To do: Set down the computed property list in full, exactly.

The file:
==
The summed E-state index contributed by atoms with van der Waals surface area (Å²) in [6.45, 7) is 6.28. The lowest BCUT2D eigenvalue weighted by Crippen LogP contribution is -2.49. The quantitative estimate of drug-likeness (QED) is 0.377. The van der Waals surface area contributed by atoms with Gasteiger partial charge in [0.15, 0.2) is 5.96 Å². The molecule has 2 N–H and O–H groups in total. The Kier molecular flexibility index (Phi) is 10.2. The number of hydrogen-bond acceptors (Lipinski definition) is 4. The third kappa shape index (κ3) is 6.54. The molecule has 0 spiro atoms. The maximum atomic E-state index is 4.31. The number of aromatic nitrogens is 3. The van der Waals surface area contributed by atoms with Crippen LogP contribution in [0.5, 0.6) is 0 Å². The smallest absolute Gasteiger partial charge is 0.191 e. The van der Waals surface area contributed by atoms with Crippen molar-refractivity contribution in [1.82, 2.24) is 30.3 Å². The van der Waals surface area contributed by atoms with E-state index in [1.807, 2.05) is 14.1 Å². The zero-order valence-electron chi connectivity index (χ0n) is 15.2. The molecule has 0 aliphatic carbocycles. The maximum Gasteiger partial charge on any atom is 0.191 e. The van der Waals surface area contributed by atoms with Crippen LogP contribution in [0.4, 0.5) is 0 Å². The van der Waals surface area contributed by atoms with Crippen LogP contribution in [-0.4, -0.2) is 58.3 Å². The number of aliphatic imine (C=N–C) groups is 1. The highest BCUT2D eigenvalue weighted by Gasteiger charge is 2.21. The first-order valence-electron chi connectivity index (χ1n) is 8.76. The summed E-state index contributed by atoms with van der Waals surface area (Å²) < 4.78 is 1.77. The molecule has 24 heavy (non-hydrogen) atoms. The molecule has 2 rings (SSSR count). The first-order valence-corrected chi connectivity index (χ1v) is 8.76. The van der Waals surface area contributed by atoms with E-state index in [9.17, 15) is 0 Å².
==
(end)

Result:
The summed E-state index contributed by atoms with van der Waals surface area (Å²) in [6.45, 7) is 6.28. The lowest BCUT2D eigenvalue weighted by Crippen LogP contribution is -2.49. The quantitative estimate of drug-likeness (QED) is 0.377. The van der Waals surface area contributed by atoms with Gasteiger partial charge in [0.15, 0.2) is 5.96 Å². The molecule has 2 N–H and O–H groups in total. The Kier molecular flexibility index (Phi) is 10.2. The number of hydrogen-bond acceptors (Lipinski definition) is 4. The third kappa shape index (κ3) is 6.54. The molecule has 0 spiro atoms. The maximum atomic E-state index is 4.31. The number of aromatic nitrogens is 3. The van der Waals surface area contributed by atoms with Crippen LogP contribution in [0.5, 0.6) is 0 Å². The smallest absolute Gasteiger partial charge is 0.191 e. The van der Waals surface area contributed by atoms with Crippen molar-refractivity contribution in [1.82, 2.24) is 30.3 Å². The van der Waals surface area contributed by atoms with E-state index in [1.807, 2.05) is 14.1 Å². The zero-order valence-electron chi connectivity index (χ0n) is 15.2. The molecule has 0 aliphatic carbocycles. The maximum Gasteiger partial charge on any atom is 0.191 e. The van der Waals surface area contributed by atoms with Crippen LogP contribution in [0.4, 0.5) is 0 Å². The van der Waals surface area contributed by atoms with Crippen LogP contribution in [-0.4, -0.2) is 58.3 Å². The number of aliphatic imine (C=N–C) groups is 1. The highest BCUT2D eigenvalue weighted by Gasteiger charge is 2.21. The first-order valence-electron chi connectivity index (χ1n) is 8.76. The summed E-state index contributed by atoms with van der Waals surface area (Å²) < 4.78 is 1.77. The molecule has 24 heavy (non-hydrogen) atoms. The molecule has 2 rings (SSSR count). The first-order valence-corrected chi connectivity index (χ1v) is 8.76. The van der Waals surface area contributed by atoms with E-state index in [9.17, 15) is 0 Å².